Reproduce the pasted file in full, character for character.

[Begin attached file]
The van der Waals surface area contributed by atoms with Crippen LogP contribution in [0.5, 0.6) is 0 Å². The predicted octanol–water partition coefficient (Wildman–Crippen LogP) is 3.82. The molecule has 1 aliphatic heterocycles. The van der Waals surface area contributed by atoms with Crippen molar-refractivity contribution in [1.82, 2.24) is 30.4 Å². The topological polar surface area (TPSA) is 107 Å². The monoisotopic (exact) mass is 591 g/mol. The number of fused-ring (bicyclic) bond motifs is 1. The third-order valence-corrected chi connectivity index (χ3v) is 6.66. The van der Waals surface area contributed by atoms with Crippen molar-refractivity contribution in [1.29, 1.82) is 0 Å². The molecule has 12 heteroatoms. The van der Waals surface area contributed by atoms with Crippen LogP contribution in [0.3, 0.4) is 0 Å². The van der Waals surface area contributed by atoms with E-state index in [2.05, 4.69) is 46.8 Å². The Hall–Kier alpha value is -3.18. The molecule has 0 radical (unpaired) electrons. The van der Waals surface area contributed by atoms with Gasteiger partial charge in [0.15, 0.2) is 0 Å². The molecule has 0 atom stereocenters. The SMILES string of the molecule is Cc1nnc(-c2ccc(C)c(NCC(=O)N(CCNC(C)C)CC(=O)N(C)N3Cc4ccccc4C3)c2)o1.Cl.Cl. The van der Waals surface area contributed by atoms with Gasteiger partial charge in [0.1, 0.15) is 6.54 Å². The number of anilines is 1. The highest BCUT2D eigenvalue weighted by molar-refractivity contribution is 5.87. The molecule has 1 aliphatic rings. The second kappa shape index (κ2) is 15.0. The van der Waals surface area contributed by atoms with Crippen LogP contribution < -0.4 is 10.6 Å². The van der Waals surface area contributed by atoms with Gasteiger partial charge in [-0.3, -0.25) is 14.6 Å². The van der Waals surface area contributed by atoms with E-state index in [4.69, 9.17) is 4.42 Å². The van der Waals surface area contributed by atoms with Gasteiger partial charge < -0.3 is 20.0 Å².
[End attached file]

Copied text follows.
The van der Waals surface area contributed by atoms with Crippen LogP contribution in [0.5, 0.6) is 0 Å². The predicted octanol–water partition coefficient (Wildman–Crippen LogP) is 3.82. The molecule has 1 aliphatic heterocycles. The van der Waals surface area contributed by atoms with Crippen molar-refractivity contribution in [1.82, 2.24) is 30.4 Å². The topological polar surface area (TPSA) is 107 Å². The monoisotopic (exact) mass is 591 g/mol. The number of fused-ring (bicyclic) bond motifs is 1. The third-order valence-corrected chi connectivity index (χ3v) is 6.66. The van der Waals surface area contributed by atoms with Crippen molar-refractivity contribution in [1.29, 1.82) is 0 Å². The molecule has 12 heteroatoms. The van der Waals surface area contributed by atoms with Crippen LogP contribution in [0.3, 0.4) is 0 Å². The van der Waals surface area contributed by atoms with E-state index in [2.05, 4.69) is 46.8 Å². The Hall–Kier alpha value is -3.18. The molecule has 0 radical (unpaired) electrons. The van der Waals surface area contributed by atoms with Gasteiger partial charge in [0.15, 0.2) is 0 Å². The molecule has 0 atom stereocenters. The SMILES string of the molecule is Cc1nnc(-c2ccc(C)c(NCC(=O)N(CCNC(C)C)CC(=O)N(C)N3Cc4ccccc4C3)c2)o1.Cl.Cl. The van der Waals surface area contributed by atoms with Gasteiger partial charge in [0.1, 0.15) is 6.54 Å². The number of anilines is 1. The highest BCUT2D eigenvalue weighted by molar-refractivity contribution is 5.87. The molecule has 1 aliphatic rings. The second kappa shape index (κ2) is 15.0. The van der Waals surface area contributed by atoms with Crippen LogP contribution < -0.4 is 10.6 Å². The van der Waals surface area contributed by atoms with Gasteiger partial charge in [-0.3, -0.25) is 14.6 Å². The van der Waals surface area contributed by atoms with E-state index in [4.69, 9.17) is 4.42 Å². The van der Waals surface area contributed by atoms with Gasteiger partial charge < -0.3 is 20.0 Å².